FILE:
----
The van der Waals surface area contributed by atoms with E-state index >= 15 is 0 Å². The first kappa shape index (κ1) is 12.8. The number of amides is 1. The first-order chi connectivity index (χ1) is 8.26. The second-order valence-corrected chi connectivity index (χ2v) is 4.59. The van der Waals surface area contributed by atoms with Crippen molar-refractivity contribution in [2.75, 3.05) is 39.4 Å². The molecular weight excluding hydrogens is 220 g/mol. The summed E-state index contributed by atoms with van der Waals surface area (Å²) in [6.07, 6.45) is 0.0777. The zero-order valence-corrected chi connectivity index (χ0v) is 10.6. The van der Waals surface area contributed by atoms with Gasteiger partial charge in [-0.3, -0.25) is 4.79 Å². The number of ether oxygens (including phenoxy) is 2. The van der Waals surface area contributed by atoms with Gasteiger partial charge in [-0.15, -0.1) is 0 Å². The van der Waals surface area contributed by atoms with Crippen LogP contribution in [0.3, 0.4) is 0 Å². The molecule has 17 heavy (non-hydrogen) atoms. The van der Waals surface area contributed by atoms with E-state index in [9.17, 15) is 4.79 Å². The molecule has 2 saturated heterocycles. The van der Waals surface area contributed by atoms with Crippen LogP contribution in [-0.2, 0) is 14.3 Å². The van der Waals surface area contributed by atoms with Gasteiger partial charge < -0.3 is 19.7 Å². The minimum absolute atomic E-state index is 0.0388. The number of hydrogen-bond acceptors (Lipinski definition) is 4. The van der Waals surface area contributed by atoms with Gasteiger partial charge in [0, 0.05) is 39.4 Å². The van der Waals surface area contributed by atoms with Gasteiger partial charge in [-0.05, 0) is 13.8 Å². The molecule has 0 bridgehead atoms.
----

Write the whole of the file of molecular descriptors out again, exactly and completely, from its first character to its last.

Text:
The van der Waals surface area contributed by atoms with E-state index >= 15 is 0 Å². The first kappa shape index (κ1) is 12.8. The number of amides is 1. The first-order chi connectivity index (χ1) is 8.26. The second-order valence-corrected chi connectivity index (χ2v) is 4.59. The van der Waals surface area contributed by atoms with Crippen molar-refractivity contribution in [2.75, 3.05) is 39.4 Å². The molecular weight excluding hydrogens is 220 g/mol. The summed E-state index contributed by atoms with van der Waals surface area (Å²) in [6.07, 6.45) is 0.0777. The zero-order valence-corrected chi connectivity index (χ0v) is 10.6. The van der Waals surface area contributed by atoms with Gasteiger partial charge in [-0.3, -0.25) is 4.79 Å². The number of ether oxygens (including phenoxy) is 2. The van der Waals surface area contributed by atoms with Gasteiger partial charge in [-0.15, -0.1) is 0 Å². The van der Waals surface area contributed by atoms with Crippen LogP contribution in [0.3, 0.4) is 0 Å². The molecule has 17 heavy (non-hydrogen) atoms. The van der Waals surface area contributed by atoms with E-state index in [9.17, 15) is 4.79 Å². The molecule has 2 saturated heterocycles. The van der Waals surface area contributed by atoms with Crippen LogP contribution in [-0.2, 0) is 14.3 Å². The van der Waals surface area contributed by atoms with Gasteiger partial charge < -0.3 is 19.7 Å². The minimum absolute atomic E-state index is 0.0388. The number of hydrogen-bond acceptors (Lipinski definition) is 4. The van der Waals surface area contributed by atoms with Gasteiger partial charge in [0, 0.05) is 39.4 Å². The van der Waals surface area contributed by atoms with Gasteiger partial charge in [-0.05, 0) is 13.8 Å². The molecule has 0 bridgehead atoms.